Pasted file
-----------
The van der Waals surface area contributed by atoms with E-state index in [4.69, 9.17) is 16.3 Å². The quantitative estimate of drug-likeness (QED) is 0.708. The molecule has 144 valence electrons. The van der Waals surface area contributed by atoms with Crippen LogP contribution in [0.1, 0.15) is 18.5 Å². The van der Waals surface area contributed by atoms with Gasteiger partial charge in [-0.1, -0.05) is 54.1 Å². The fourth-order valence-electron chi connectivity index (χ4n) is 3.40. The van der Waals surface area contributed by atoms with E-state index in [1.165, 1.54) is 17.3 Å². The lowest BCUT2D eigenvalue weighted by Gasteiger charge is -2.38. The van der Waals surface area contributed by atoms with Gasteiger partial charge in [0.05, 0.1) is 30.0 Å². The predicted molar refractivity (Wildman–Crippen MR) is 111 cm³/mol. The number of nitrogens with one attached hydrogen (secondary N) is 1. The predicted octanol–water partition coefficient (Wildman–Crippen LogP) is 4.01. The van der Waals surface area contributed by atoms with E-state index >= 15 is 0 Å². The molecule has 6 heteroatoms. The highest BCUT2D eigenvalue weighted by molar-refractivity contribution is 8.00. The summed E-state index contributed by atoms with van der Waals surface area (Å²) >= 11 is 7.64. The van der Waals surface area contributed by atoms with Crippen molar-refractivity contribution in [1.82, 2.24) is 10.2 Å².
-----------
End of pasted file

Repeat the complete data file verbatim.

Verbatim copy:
The van der Waals surface area contributed by atoms with E-state index in [4.69, 9.17) is 16.3 Å². The quantitative estimate of drug-likeness (QED) is 0.708. The molecule has 144 valence electrons. The van der Waals surface area contributed by atoms with Crippen LogP contribution in [0.1, 0.15) is 18.5 Å². The van der Waals surface area contributed by atoms with Gasteiger partial charge in [-0.1, -0.05) is 54.1 Å². The fourth-order valence-electron chi connectivity index (χ4n) is 3.40. The van der Waals surface area contributed by atoms with E-state index in [1.165, 1.54) is 17.3 Å². The lowest BCUT2D eigenvalue weighted by Gasteiger charge is -2.38. The van der Waals surface area contributed by atoms with Gasteiger partial charge in [0.05, 0.1) is 30.0 Å². The predicted molar refractivity (Wildman–Crippen MR) is 111 cm³/mol. The number of nitrogens with one attached hydrogen (secondary N) is 1. The predicted octanol–water partition coefficient (Wildman–Crippen LogP) is 4.01. The van der Waals surface area contributed by atoms with E-state index >= 15 is 0 Å². The molecule has 6 heteroatoms. The highest BCUT2D eigenvalue weighted by molar-refractivity contribution is 8.00. The summed E-state index contributed by atoms with van der Waals surface area (Å²) >= 11 is 7.64. The van der Waals surface area contributed by atoms with Crippen molar-refractivity contribution in [1.82, 2.24) is 10.2 Å².